Last Monday, AMD released its new Vega 64 processor in a vain attempt to beat the GTX 1080 and to take the performance crown from NVIDIA’s GTX 1080 Ti.  Since the reference version throttles performance due to inadequate cooling, BTR purchased a Gigabyte RX Vega 64 Liquid Cooled Edition which is AMD’s flagship card. We have put our new Vega 64 and the Founders Editions of the GTX 1080 and the GTX 1080 Ti through their paces with 27 modern PC games.  Since the GTX 1080 Ti FE and the RX Vega 64 both retail for $699, they make for a natural comparison and we will use 4 resolutions up to 4K to determine the overall winner in 27 games.

We have already posted benchmarks of the reference RX Vega 64 and found it to be just a bit slower than the GTX 1080 as its blower cooling solution is somewhat thermally challenged even at stock settings.  We concluded:

The air-cooled RX Vega 64 falls short of the $499 GTX 1080 and it would be very difficult to recommend it at its launch pricing of $599 from what we have seen so far.

It appears that AMD’s launch price is really at set $599 for the reference RX 64 once the initial batch sold out.  However, the Liquid Cooled Edition of the RX Vega 64 may still be MSRP priced at $699, although to actually get one from retail you may need to purchase a Ryzen 7 1800X bundle as we did from Newegg although the price is now listed at $799.  However, we are very interested to see how AMD’s flagship RX Vega 64 performs at its stock settings with a very good cooling system that will be at least comparable to the AIB partner designs that will be introduced later this year.

Until Vega was released, the Fury X was AMD’s top card that was originally released to compete with the TITAN X and versus the GTX 980 Ti.  However, both the GTX 1080 and the GTX 1070 are faster than the Fury X and you can see a performance comparison here.  In addition, the GTX 1080 Ti is NVIDIA’s fastest gaming card and we reviewed it here versus the GTX 1080 where it is significantly faster.   So AMD has a lot of ground to make up with Vega 64 if they are going to beat the GTX 1080, never mind the GTX 1080 Ti.

Our testing platform is Windows 10 Home 64-bit, using an Intel Core i7-6700K at 4.00GHz which turbos all cores to 4.6GHz as set in the ASRock Z170 motherboard’s BIOS, and 16GB of HyperX DDR4 at 3333MHz. The settings and hardware are identical except for the three cards being tested.  We will compare the performance of 27 modern games at 1920×1080, 2560×1440, 3440×1440 and 3840×2160 resolutions with maximum settings.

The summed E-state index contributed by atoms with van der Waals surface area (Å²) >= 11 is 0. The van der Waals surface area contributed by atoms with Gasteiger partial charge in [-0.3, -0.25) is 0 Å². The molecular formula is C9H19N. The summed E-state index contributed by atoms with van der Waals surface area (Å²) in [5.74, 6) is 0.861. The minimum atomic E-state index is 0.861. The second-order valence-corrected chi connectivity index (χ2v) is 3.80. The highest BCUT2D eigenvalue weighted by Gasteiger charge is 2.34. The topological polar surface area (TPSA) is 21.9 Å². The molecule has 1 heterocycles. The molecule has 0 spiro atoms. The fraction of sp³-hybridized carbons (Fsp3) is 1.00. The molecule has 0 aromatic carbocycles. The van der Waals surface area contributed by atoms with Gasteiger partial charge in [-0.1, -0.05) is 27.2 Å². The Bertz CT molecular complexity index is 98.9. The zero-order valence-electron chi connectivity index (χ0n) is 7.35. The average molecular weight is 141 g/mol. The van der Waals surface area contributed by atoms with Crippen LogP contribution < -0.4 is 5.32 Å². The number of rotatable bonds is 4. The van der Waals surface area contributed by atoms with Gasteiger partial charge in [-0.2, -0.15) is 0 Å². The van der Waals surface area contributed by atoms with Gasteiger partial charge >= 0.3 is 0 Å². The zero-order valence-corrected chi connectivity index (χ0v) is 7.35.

Let’s see how well a non-throttling RX Vega 64 Liquid Edition matches up with a Founders Editions of the GTX 1080 and versus the GTX 1080 Ti after we take a look at the new Gigabyte card.


  1. Dear PCmasterRACE,
    Omg so disappointed!!! I guess it’s really Navi + InfinityFabric that AMD is really heavily investing it’s R&D on. Perhaps they plan on combining 2x Rx580 on a single die in order to create a near 1080 Ti level performance card and sell at a cheaper price like the Ryzen ThreadRipper. ? Wadda ya guys think? And thank you so much for the wonderfully detailed review btw, God Bless!

    Best Regards,

  2. Why do reviewers never factor in that high-end g-sync displays cost several hundred dollars more than their freesync counterparts? In my case it’s a $300 increase for an identical g-sync counterpart. The $699 vega 64 liquid card gives me better price for performance than both the 1080 and 1080ti because of the g-sync tax, albeit lame the +$100 bill for the stupid “free” games. Folks who jumped on the $200 off a freesync ultrawide with vega bundle certainly got a great deal, assuming they wanted the monitor upgrade.

    I look forward toy our VR performance review.

  3. The way I see it, Vega is a much better choice moving forward.

    AMD also has better support in games now, things have changed. I see why RX Vega cost a premium, because it offers the latest technology. Just can’t find any to buy at MSRP.